A blister should be dressed at least every morning and evening until the place heals up. In some parts of the body the dressing will keep its place if laid on, but it is generally well either to bandage it loosely or to fasten it down with two or three strips of strapping or diachylon plaster. If you use this for any purpose, heat it first by holding the back – the linen side – to the fire, or by putting it round a vessel of hot water. Otherwise unless the skin is very hot it will not stick.
Sometimes a poultice has to go on when the blister comes off. In this case if you have to attend to all yourself, you must open the blister first, and cover the place with a piece of lint or old linen, while you make the poultice, which would be quite cold if you made it first, besides, it does not take long to prepare, and ointment is often very tedious to spread.
If you are set to make a poultice and are not in good practice, do not be afraid of having it too hot. It is much more likely to be too cool with all your pains. Do not be afraid, either, of having it too big if for a surgical case. In poulticing the breast cut a hole for the nipple.
First spread out your linen or whatever you are going to spread upon so as not to waste time after the poultice is mixed, then scald out the vessel in which you are going to make it. Throw away that water and pour in some more, as much as you think will do, from a kettle hissing and boiling furiously, put your meal in by degrees, stirring it in quickly until you have a thick smooth paste with no dry meal at the edges of the bowl. Always stir in the same direction, not backwards and forwards. Turn out on your linen and spread it evenly, about a quarter of an inch in thickness; cut the edges straight, leaving a good margin of linen to turn in like a hem. The linen should be double. I have often seen poultices spread on lint, but it is great extravagance, for large ones, at any rate. Tow does very well for the purpose, but is requires some practice to lay it properly, and a badly-made tow poultice is very uncomfortable. Dipping the knife or spatula into boiling water makes it easier to spread the meal.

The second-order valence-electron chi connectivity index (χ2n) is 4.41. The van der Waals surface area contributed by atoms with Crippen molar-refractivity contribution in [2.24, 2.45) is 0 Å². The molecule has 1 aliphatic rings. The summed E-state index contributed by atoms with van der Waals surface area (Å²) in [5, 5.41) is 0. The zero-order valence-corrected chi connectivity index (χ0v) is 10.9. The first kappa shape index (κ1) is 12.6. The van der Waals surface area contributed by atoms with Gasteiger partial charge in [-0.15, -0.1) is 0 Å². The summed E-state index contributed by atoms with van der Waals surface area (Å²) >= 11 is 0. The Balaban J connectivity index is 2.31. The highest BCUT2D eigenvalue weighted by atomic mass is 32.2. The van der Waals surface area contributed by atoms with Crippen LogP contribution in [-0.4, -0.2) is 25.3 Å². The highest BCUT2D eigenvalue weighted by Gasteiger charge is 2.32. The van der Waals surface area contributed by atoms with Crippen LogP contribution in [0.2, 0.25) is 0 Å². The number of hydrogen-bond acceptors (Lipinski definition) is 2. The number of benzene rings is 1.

When taking off a poultice or any dressing, if it sticks never drag it; moisten it slightly with warm water and it will come away. If a poultice is likely to remain a good while unchanged, and is over an open sore, a very little oil spread upon it will keep it from sticking. Some people recommend oil with all linseed poultices. I do not. It is hard to put little enough, and it is rather dirty. A properly made poultice ought not to stick, but in a case where one might not like to disturb a patient during the night I should use oil, as if left on many hours a poultice is apt to get dry.
A mustard poultice is an old-fashioned remedy for cold on the chest. The approved way to make it was to use cold water, and spread it on brown paper with a little bit of muslin over the front to protect the skin. This could not be kept on long. Perhaps ten minutes or a quarter of an hour is as long as one could bear it from the time it is first felt. Nowadays I generally see linseed meal mixed with the mustard, or mustard leaves are used. They are very good and clean and easily applied. When you take off a mustard leaf lay a folded pocket-handkerchief or a piece of old soft linen over the place.
The nicest way of making a bread poultice that I know is to grate up stale bread in a colander, pour a little boiling water upon it, and stir it up with a knife. It takes much less water than you would think, as it should be a pretty stiff paste, and if sloppy it is no good and will fall to pieces before coming off. With a little oil spread over it, it is a very soothing application but this does not make a very hot poultice. If heat is required, and you use bread, first scald out your vessel, put in a little boiling water and then some coarsely crumbled bread, stir it, and leave by the fire or in the oven to soak for five minutes or so.